A Passing Hail by James Whitcomb Riley

Let us rest ourselves a bit!
Worry?-- wave your hand to it --
Kiss your finger-tips and smile
It farewell a little while.

Weary of the weary way
We have come from Yesterday,
Let us fret not, instead,
Of the wary way ahead.

Let us pause and catch our breath
On the hither side of death,
While we see the tender shoots
Of the grasses -- not the roots,--

While we yet look down -- not up --
To seek out the buttercup
And the daisy where they wave
O'er the green home of the grave.

Let us launch us smoothly on
The soft billows of the lawn,
And drift out across the main
Of our childish dreams again:

Voyage off, beneath the trees,
O'er the field's enchanted seas,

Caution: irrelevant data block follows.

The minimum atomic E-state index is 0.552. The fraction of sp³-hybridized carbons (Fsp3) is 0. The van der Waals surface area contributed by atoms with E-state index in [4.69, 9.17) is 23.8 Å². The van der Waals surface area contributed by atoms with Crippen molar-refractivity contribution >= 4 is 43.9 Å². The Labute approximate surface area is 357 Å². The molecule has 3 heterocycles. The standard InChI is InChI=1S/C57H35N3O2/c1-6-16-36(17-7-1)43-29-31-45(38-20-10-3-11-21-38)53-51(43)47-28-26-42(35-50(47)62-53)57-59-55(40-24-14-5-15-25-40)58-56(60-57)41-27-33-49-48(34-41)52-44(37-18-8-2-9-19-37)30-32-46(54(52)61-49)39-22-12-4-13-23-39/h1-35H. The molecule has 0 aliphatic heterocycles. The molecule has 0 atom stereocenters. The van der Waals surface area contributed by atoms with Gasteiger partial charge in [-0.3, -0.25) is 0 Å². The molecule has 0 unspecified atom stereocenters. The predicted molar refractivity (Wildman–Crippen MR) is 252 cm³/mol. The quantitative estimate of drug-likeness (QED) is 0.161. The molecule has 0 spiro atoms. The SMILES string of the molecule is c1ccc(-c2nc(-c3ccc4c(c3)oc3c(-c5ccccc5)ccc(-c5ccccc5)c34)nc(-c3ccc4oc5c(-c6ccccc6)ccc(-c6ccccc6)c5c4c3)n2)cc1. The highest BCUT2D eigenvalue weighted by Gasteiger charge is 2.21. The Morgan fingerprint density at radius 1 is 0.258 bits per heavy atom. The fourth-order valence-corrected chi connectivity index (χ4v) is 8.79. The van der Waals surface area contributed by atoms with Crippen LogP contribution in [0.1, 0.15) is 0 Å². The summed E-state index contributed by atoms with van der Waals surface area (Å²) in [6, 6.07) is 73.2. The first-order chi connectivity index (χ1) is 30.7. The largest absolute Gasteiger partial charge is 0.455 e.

Where the lilies are our sails,
And our sea-gulls, nightingales:

Where no wilder storm shall beat
Than the wind that waves the wheat,
And no tempest-burst above
The old laughs we used to love:

Lose all troubles -- gain release,
Languor, and exceeding peace,
Cruising idly o'er the vast,
Calm mid-ocean of the Past.

Let us rest ourselves a bit!
Worry? -- Wave your hand to it --
Kiss your finger-tips and smile
It fare well a little while.

by James Whitcomb Riley

Other poems by 'James Whitcomb Riley'

Little Orphant Annie

When the Frost is on the Punkin

The Raggedy Man

The Bumblebee

A Barefoot Boy

Our Hired Girl

Granny

The Old Swimmin'-Hole

A Life-Lesson

Nine Little Goblins

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